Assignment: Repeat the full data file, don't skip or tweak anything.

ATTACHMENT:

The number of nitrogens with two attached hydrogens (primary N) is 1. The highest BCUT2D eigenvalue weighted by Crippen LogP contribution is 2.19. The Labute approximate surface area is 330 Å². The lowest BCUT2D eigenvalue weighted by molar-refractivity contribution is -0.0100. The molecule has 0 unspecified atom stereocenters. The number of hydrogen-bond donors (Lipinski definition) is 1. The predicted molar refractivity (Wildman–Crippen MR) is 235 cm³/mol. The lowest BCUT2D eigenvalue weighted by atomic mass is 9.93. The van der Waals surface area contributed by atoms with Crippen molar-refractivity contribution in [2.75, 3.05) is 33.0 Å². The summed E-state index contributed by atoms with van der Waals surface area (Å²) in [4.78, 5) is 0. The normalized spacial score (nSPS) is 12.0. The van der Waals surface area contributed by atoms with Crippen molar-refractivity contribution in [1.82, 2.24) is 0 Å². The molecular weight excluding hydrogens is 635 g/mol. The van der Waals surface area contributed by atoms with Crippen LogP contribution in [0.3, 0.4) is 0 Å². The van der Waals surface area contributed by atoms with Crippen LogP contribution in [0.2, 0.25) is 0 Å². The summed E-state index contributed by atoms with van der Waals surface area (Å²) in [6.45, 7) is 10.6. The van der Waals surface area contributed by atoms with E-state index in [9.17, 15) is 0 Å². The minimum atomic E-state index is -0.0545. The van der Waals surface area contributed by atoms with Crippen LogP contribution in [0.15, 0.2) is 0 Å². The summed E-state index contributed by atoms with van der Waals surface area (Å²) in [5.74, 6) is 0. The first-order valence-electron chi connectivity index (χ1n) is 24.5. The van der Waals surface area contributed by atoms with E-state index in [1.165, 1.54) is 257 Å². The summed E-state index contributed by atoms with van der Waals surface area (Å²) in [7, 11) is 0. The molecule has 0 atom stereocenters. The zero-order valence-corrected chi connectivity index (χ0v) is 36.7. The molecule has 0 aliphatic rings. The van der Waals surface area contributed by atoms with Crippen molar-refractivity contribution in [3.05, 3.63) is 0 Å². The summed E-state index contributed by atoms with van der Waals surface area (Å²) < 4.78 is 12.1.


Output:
The number of nitrogens with two attached hydrogens (primary N) is 1. The highest BCUT2D eigenvalue weighted by Crippen LogP contribution is 2.19. The Labute approximate surface area is 330 Å². The lowest BCUT2D eigenvalue weighted by molar-refractivity contribution is -0.0100. The molecule has 0 unspecified atom stereocenters. The number of hydrogen-bond donors (Lipinski definition) is 1. The predicted molar refractivity (Wildman–Crippen MR) is 235 cm³/mol. The lowest BCUT2D eigenvalue weighted by atomic mass is 9.93. The van der Waals surface area contributed by atoms with Crippen molar-refractivity contribution in [2.75, 3.05) is 33.0 Å². The summed E-state index contributed by atoms with van der Waals surface area (Å²) in [4.78, 5) is 0. The normalized spacial score (nSPS) is 12.0. The van der Waals surface area contributed by atoms with Crippen molar-refractivity contribution in [1.82, 2.24) is 0 Å². The molecular weight excluding hydrogens is 635 g/mol. The van der Waals surface area contributed by atoms with Crippen LogP contribution in [0.3, 0.4) is 0 Å². The van der Waals surface area contributed by atoms with Crippen LogP contribution in [0.2, 0.25) is 0 Å². The summed E-state index contributed by atoms with van der Waals surface area (Å²) in [6.45, 7) is 10.6. The van der Waals surface area contributed by atoms with E-state index in [9.17, 15) is 0 Å². The minimum atomic E-state index is -0.0545. The van der Waals surface area contributed by atoms with Crippen LogP contribution in [0.15, 0.2) is 0 Å². The summed E-state index contributed by atoms with van der Waals surface area (Å²) in [5.74, 6) is 0. The first-order valence-electron chi connectivity index (χ1n) is 24.5. The van der Waals surface area contributed by atoms with E-state index in [1.165, 1.54) is 257 Å². The summed E-state index contributed by atoms with van der Waals surface area (Å²) in [7, 11) is 0. The molecule has 0 atom stereocenters. The zero-order valence-corrected chi connectivity index (χ0v) is 36.7. The molecule has 0 aliphatic rings. The van der Waals surface area contributed by atoms with Crippen molar-refractivity contribution in [3.05, 3.63) is 0 Å². The summed E-state index contributed by atoms with van der Waals surface area (Å²) < 4.78 is 12.1.